The Mexican government yesterday agreed on terms for joining the international body that regulates world trade, the General Agreement on Tariffs and Trade, and GATT members immediately began voting on its membership.
The agreement was hailed by the Reagan administration, which cast the first vote in favor of Mexico's admission. By day's end, 15 other countries had voted in favor of Mexico and at least 30 more had indicated they would do so. A total of 61 countries have to give their approval for Mexico to become a full member of GATT.
"Mexico's accession to the GATT will begin a new page in our ever-expanding bilateral economic relationship. It forms a solid basis upon which we will continue to develop mutually beneficial trade relations," said U.S. Trade Representative Clayton Yeutter.
Mexico, the United States' third-largest trading partner, is the biggest free-market economy remaining outside the 91-nation GATT.
Joining the trade organization has been an emotionally charged political issue for Mexico. Some factions have said joining could lead to a loss of Mexico's sovereignty, but joining the trade agreement is a cornerstone of President Miguel de la Madrid's plan to rejuvenate his country's sagging economy.
Burdened with a foreign debt of about $100 billion, the Mexican economy has been battered in recent years by falling oil prices.
GATT's Council of Representatives, meeting in Geneva, also accepted the membership application of China. This is the first step in what are expected to be extremely complex negotiations to bring the largest Communist nation, whose economy is not driven by market forces, into GATT.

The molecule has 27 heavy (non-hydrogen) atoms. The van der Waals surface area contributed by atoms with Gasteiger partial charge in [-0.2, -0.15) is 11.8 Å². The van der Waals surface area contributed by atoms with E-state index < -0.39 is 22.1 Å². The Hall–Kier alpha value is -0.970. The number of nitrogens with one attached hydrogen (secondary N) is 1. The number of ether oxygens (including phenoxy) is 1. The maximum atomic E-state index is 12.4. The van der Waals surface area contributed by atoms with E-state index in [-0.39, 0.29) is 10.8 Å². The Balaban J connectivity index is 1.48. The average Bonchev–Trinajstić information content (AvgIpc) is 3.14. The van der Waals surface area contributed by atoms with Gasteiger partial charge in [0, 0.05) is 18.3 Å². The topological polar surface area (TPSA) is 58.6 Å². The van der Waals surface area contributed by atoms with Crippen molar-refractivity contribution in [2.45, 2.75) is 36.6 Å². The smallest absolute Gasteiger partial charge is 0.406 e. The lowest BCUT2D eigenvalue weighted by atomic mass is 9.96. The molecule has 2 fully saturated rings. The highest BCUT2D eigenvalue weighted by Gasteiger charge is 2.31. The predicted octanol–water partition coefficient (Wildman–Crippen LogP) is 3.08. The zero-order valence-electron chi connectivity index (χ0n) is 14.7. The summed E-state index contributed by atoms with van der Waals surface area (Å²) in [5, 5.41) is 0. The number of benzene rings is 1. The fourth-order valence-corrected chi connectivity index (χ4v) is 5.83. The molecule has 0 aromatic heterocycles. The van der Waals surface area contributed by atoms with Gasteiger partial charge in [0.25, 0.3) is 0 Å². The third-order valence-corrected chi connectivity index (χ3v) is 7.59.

The negotiations leading to Mexico's becoming a full member of GATT -- a process de la Madrid wants to complete before a new round of global trade talks starts Sept. 15 -- took place during the past six months. De la Madrid formally applied for membership in November.
In order to join the world trade agreement, Mexico will have to dismantle some of its import barriers. But officials of the de la Madrid government say this will force Mexican companies to improve the quality of their products and to become more competitive in world markets. By exporting more, Mexico will become less dependent on oil income, the de la Madrid government believes.
Even with the trade concessions necessary for Mexico to join GATT, "What all this means is greater access for U.S. exporters in the Mexican market." -- Clayton Yeutter, U.S. trade representative Yeutter said, the agreement is "fair to the interests of all." It will provide protection from other countries' unfair trade practices and will give Mexico benefits that other developing countries get to help their economic growth.
To join GATT, Mexico agreed to the organization's codes involving licensing, customs validation, standards and antidumping, and to begin negotiations that will lead to an end of its subsidies. In addition, it agreed to lower its tariffs and specifically committed itself to provide greater access to its markets for other nations' products, including more than 200 that are of interest to the United States.
"What all this means is greater access for U.S. exporters in the Mexican market," Yeutter said.